WASHINGTON (Reuters) - The Trump administration will withdraw assistance from northwest Syria dominated by Islamist factions and focus recovery efforts on areas where U.S.-led forces have retaken territory from Islamic State in the northeast, U.S. officials with knowledge of the decision said on Friday.
CBS, which first reported the story, said tens of millions of dollars will be cut from previous U.S.-backed efforts in the northwest, including projects for "countering violent extremism, supporting independent society and independent media, strengthening education, and advocating for community policing."
U.S. officials told Reuters that humanitarian assistance would not be affected in the northwest around Idlib province, which is the largest chunk of Syrian territory held by insurgent factions, including al Qaeda's former affiliate in the Syrian war.
"U.S. assistance for programs in northwest Syria are being freed up to provide potential increased support for priorities in northeast Syria," a State Department official told Reuters.
A second official said the administration believed it wanted to move the assistance to areas where the U.S. had more control.
President Donald Trump in March froze more than $200 million in funds for recovery efforts in Syria while his administration reassesses Washington's role in the Syrian conflict. The review is still under way, one U.S. official said.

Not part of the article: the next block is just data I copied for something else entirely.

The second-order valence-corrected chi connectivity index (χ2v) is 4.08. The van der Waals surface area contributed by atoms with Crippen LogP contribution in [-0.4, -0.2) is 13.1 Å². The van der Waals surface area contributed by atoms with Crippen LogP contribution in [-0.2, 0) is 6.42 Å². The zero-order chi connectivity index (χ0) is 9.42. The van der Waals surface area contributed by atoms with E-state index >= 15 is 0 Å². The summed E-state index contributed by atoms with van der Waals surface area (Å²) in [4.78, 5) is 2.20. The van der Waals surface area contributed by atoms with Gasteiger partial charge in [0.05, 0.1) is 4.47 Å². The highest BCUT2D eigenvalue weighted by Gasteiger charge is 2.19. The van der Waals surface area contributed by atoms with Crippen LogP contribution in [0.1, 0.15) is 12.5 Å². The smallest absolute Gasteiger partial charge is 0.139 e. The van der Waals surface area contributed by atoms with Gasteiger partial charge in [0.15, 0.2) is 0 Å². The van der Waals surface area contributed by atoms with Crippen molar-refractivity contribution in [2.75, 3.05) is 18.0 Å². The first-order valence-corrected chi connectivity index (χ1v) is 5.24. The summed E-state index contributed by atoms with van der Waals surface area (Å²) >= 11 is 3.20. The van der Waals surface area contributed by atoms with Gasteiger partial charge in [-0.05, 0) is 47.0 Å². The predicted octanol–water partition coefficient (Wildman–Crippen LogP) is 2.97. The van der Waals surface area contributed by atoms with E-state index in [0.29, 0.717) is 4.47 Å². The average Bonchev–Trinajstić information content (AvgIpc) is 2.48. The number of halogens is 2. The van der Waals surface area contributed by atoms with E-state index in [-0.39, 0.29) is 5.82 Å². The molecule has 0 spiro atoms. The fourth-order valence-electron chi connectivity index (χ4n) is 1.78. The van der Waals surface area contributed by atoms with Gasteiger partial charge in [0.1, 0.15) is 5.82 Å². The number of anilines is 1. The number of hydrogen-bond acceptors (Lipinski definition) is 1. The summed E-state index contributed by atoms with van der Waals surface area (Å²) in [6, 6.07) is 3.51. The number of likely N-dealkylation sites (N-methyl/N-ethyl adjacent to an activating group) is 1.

Trump said in March that it was time for the United States to leave Syria, following allied victories against Islamic State militants. About 2,000 U.S. troops are deployed in Syria.
In April, however, Trump deepened U.S. involvement by ordering missile strikes against Syria in response to a poison gas attack that killed dozens of people.
A third U.S. official said the cuts in the northwest would take place over a period of months.
"The danger is a repeat of what the president criticized about Iraq - leaving a vacuum where the violence can get worse and extremists can exploit that," the official added.
The Pentagon has estimated that Islamic State has lost about 98 percent of the territory it held in Iraq and Syria, U.S. military officials have warned that the militants could regain the freed areas quickly unless they are stabilized.
(Reporting by Lesley Wroughton, John Walcott, Mohammad Zargham; Editing by Sandra Maler and Kim Coghill)